Getting an insight in the shower or getting an insight on drugs/mushrooms doesn't change the value of the insight whether it gets implemented or not.
"Just because psychedelics produce value does not mean the value is indicative of insight."
What is insight if not value?
There might be lines of thought that are repressed normally that when on a psychedelic are allowed to enter the conscious mind.
I think psychedelic research has been repressed by society at large and I can only guess at why... But there is some positive findings that we ought to pursue around depression and addiction. I hope we can make some progress here.
And how do you know that those lines of thought aren't repressed because they're total garbage and make no sense at all?
Just because something feels true when you're on psychadelics doesn't let you skip the scientific method and assert its universal truth, fie on the unenlightened who says otherwise
Because we have carried some of those drug-induced lines of though (and poems, melodies, and insights, etc) out of drug trips for millennia, and people still care for them without drugs.
 Forgive the informal reference to formality. To me, this is intuitively feels like how thinking goes - finding an answer is essentially inductive/indeterministic, while checking that answer is deductive/deterministic.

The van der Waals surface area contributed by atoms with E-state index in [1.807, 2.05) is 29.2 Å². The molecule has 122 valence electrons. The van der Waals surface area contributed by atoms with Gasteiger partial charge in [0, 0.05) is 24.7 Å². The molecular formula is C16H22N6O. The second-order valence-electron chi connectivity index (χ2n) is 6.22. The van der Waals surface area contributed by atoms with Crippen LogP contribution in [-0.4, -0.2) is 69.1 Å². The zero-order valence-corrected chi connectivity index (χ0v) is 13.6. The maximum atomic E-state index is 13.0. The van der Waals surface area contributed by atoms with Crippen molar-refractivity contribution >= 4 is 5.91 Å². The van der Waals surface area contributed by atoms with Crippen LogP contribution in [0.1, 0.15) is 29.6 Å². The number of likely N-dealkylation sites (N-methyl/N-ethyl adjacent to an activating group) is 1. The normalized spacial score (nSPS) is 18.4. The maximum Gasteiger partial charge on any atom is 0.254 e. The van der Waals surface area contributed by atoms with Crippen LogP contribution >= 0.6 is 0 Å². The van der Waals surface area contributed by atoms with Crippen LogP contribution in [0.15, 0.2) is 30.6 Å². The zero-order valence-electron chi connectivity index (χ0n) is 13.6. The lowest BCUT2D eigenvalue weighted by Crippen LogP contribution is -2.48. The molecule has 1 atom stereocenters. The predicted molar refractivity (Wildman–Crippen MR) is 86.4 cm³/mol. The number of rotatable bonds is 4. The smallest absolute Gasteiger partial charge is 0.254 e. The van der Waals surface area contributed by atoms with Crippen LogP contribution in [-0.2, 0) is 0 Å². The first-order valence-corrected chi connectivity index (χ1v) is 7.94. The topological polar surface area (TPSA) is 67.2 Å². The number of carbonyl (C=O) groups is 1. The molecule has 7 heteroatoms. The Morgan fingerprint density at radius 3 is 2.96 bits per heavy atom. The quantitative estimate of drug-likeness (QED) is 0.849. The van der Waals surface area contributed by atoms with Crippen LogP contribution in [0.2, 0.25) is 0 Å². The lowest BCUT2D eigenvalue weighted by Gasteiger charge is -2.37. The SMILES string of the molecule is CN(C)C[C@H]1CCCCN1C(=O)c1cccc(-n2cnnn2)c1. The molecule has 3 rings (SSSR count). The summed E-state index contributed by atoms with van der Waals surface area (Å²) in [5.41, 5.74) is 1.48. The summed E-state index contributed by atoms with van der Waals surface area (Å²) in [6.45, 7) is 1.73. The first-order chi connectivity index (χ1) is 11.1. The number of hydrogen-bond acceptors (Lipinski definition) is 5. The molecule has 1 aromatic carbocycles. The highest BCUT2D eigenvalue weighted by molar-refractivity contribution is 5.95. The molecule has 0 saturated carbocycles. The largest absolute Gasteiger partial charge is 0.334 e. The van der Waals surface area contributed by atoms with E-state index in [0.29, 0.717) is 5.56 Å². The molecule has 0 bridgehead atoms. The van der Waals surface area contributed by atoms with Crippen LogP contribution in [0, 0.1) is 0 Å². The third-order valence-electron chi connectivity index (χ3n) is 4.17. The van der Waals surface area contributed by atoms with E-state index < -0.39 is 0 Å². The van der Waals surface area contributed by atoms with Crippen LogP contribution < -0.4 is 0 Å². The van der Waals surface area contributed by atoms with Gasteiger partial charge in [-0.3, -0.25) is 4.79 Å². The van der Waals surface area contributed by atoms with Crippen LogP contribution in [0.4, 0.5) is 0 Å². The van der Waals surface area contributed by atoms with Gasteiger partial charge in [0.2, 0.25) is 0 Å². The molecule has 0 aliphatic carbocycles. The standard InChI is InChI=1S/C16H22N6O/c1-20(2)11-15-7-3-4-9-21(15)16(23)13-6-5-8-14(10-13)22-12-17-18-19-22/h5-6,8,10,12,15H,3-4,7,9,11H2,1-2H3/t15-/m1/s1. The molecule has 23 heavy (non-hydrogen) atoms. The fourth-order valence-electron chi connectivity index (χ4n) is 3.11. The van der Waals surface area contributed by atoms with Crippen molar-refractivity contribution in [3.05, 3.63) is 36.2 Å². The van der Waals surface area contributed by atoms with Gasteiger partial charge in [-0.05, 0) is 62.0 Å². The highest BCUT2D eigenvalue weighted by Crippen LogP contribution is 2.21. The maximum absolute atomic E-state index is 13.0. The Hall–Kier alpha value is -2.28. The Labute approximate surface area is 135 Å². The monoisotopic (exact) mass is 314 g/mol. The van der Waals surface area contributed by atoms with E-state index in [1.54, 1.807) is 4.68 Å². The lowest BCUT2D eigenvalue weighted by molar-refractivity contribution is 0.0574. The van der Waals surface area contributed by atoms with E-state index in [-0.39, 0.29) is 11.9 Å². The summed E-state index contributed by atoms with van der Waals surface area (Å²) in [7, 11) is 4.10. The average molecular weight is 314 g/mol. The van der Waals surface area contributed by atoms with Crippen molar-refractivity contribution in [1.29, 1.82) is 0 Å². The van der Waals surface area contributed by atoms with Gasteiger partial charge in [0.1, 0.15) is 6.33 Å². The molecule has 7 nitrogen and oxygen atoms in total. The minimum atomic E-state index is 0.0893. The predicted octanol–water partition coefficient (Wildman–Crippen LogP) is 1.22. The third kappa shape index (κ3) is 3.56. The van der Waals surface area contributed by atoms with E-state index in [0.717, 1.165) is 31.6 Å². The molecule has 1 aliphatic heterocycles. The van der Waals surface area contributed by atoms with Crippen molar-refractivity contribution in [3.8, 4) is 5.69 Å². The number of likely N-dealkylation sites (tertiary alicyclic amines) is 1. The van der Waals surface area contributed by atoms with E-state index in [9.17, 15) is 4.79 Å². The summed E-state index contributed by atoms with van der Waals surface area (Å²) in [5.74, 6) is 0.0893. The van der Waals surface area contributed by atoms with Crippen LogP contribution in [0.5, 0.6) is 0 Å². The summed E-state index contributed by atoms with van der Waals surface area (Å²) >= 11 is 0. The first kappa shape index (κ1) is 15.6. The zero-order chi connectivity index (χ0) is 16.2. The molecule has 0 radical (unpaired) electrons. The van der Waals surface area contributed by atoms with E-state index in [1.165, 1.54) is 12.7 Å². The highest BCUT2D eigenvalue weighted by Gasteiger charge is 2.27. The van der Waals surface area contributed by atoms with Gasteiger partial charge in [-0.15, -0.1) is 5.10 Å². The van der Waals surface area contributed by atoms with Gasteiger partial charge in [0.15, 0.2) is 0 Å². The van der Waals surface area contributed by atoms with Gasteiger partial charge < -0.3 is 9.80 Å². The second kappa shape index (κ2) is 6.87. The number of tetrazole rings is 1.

And not all insights have to be truth-related. An interesting way to play music can come as an psychedelic induced insight, or a different way to look at the world, which can still be interesting and important, even if not true.
You’re aware that psychedelics have been used extensively for millennia by many cultures in religious ceremonies, right?
So has animal and human sacrifice. What's your point?
I am not strong on early stage primordial soup and what went on there but I find it a little hard to believe that something went completely extinct and then something completely new appeared. Surely there must be something that survived no?
Clearly, since the "giant mushrooms" and "primordial soup" were separated by 3 billion years (75% of the earth's existence)
> I find it a little hard to believe that something went completely extinct and then something completely new appeared. Surely there must be something that survived no?
Yes, they're called "offspring". You are basically assuming that an organism has the same eye color as it's 800 millionth great grandparent.
I understand the basic "math" so to speak but congrats one scoring some cheap points.
On the other hand, there is not much (chemically speaking) in a mushroom that plants can't do. If the humans had achieved conscious eating "X", X could be anything. There is not need to fill the gap in this hypothesis with a mushroom.